Facts About Australia
Location and Geography
Australia is an island continent of approximately 7.7 million square kilometers, making it the sixth-largest country in the world. Located between the Indian Ocean and the South Pacific Ocean, it is the oldest, lowest (apart from Antarctica), and driest continent.
Because of its unique and varied geography, it is an archaeologist’s delight, with landforms dating back millions of years. Australia is mostly flat, but has some notable mountains and long beaches. Canberra is the capital.
History and Population
Aboriginal peoples settled Australia about 60,000 years ago – there were many distinct languages and dialects, and customs varied greatly from region to region. British settlement began in 1788, and for a time Australia was actually used as a penal colony (the first fleet of convicts arrived January 26, 1788, and the country still marks this occasion on that date with a holiday called Australia Day). The penal era ended in 1868. The settlement developed into six self-governing colonies which federated in 1901 to form Australia, a nation founded on ideals of egalitarianism, human rights, harmony, and democracy. Since the 1950s, large numbers of displaced people have immigrated to Australia, and this has had a profound effect on its society and culture.
The population is more than 21 million, and is highly urbanized. Just over 60% of Australians live in the main cities and almost 80% within 100 kimometres of a major city. Nearly one in four Australians were born overseas. Australia is predominantly a Christian country, with English the official language. It is a member of the British Commonwealth.
Society and Culture
Australian society is safe, friendly, sophisticated, and harmonious. Many ethnic groups are represented in Australia, making it one of the most culturally diverse countries in the world. The country’s proximity to the Asia-Pacific region also influences its culture, economy, and lifestyle. The government of Australia describes the values underpinning the Australian way of life as:
There are many ways to take part in Australian culture, from enjoying the vibrant dining out scene to barbequing on a beach, and from taking in a world-class theatre event to throwing on a backpack and doing a scenic hike. Surfing and other water activities are also highlights of Australia. It’s been said that Australia is an easy place to be a tourist even on a limited budget.
Cost of Living
Living conditions in Australia are generally quite good. Australia consistently ranks in the top five or ten in the world when it comes to quality of life indexes (e.g., The Economist’s) or human development indexes (e.g., The United Nations’). Housing and accommodation is of good quality, public transport is available, food and water are high quality, and many public amenities are accessible. Students can experience a wide range of leisure and sporting activities, and can expect low crime rates and a safe environment.
Tuition fees range from $A5,500 to $30,000 per year. The average fee is approximately $9,000 per year. Health coverage is $380 per year. Accommodation costs $70–400 per week. Other costs are variable but similar to the U.S., Canada, and the U.K.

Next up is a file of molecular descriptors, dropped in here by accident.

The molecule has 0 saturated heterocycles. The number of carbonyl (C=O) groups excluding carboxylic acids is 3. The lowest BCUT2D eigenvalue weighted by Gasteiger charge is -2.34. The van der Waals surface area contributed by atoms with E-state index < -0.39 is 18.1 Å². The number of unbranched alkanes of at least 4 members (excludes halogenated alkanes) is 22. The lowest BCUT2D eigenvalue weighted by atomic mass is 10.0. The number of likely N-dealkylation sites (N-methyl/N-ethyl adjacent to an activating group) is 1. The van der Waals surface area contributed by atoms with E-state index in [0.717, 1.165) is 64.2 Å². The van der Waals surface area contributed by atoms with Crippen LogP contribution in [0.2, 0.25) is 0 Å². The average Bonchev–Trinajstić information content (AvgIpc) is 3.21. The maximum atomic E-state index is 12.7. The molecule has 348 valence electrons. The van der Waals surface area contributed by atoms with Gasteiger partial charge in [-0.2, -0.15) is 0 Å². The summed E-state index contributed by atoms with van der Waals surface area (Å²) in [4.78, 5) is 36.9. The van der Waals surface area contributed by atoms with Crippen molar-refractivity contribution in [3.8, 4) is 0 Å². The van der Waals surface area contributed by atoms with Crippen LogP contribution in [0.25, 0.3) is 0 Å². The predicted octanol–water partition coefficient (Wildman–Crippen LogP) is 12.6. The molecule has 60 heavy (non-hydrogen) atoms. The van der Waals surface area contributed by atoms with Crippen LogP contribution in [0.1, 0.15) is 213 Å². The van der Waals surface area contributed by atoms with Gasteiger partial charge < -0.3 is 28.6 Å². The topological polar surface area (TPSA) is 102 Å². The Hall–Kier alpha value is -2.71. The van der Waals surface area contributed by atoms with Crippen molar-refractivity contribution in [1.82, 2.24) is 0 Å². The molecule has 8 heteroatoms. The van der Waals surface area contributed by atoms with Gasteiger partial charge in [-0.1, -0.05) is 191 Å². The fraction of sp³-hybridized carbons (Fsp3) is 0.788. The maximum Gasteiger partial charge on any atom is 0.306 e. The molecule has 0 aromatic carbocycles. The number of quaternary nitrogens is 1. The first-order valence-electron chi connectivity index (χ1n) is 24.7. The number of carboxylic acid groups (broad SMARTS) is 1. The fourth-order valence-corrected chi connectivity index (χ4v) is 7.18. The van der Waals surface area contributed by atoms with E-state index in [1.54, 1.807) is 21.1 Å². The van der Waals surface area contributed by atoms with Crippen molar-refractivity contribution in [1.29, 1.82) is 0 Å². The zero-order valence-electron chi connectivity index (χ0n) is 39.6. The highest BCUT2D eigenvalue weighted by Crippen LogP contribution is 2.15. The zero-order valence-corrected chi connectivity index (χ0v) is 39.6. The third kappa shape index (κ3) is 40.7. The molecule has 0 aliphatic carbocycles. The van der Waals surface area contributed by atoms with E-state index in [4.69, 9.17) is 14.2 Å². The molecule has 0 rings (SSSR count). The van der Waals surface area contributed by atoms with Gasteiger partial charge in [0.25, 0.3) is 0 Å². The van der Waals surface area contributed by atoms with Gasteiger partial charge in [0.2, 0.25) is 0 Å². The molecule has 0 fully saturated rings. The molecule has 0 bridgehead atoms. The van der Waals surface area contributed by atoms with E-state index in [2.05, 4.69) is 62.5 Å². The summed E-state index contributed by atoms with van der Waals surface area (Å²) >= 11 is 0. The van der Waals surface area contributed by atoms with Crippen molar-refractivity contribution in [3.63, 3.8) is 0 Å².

Education in Australia is the duty of the state governments. Education is divided into three tiers: primary, secondary, and post-secondary/tertiary. Up to the age of around 15 or 16, education is compulsory; this age is determined by each state. The Australian Qualifications Framework (AQF), a unified system of national qualifications of schools, vocational training and education, regulates post-compulsory education and the higher education sector.
Primary school and secondary school take up to 12 years, with years 1–6/7 for primary schooling and years 7/8–12 for secondary. While school education is compulsory up to age 15 or 16 (year 9 or 10), most students continue and finish in year 12 so they can study for the government-endorsed Senior Secondary Certificate of Education. This certificate is recognized for entry into all Australian universities, vocational education and training institutions, and many international universities.
Post-secondary education comprises two sectors: vocational/technical education and higher education. Australia’s vocational education and training (VET) sector must meet the nationally agreed standards of the Australian Quality Training Framework (AQTF). In 2007, nearly 108,000 international students were enrolled in VET courses in Australia.
Information Specific to International Students
Australia ranked third in top study abroad destinations with a total market value of over 5 billion AUD (3.47 billion USD) generated by international students in 2018. In 2018, 869,709 international students were enrolled in educational programs in Australia, which was about 8.8% higher than the amount in 2017 (799,371). They come to gain a high-quality education, possibly immigrate, or to experience a different life. Each year, many new international students will enroll in Australian courses and add to the already significant international student body around the country.
Australia has the highest ratio of international students per capita in the world by a large margin. In 2019, international students represented an average 26.7% of the student body population in Australian universities. International education therefore represents one of the country’s largest exports and has a pronounced influence on the country’s demographics, with a significant proportion of international students remaining in Australia after graduation on various skill and employment visas.
According to data released by the Departure of Education and Training of the Australian Government, China is the most significant source of international students to Australia. India had the second largest proportion of the enrollments, followed by Brazil, Nepal and Malaysia.
Australia List of CRICOS Registered Institutions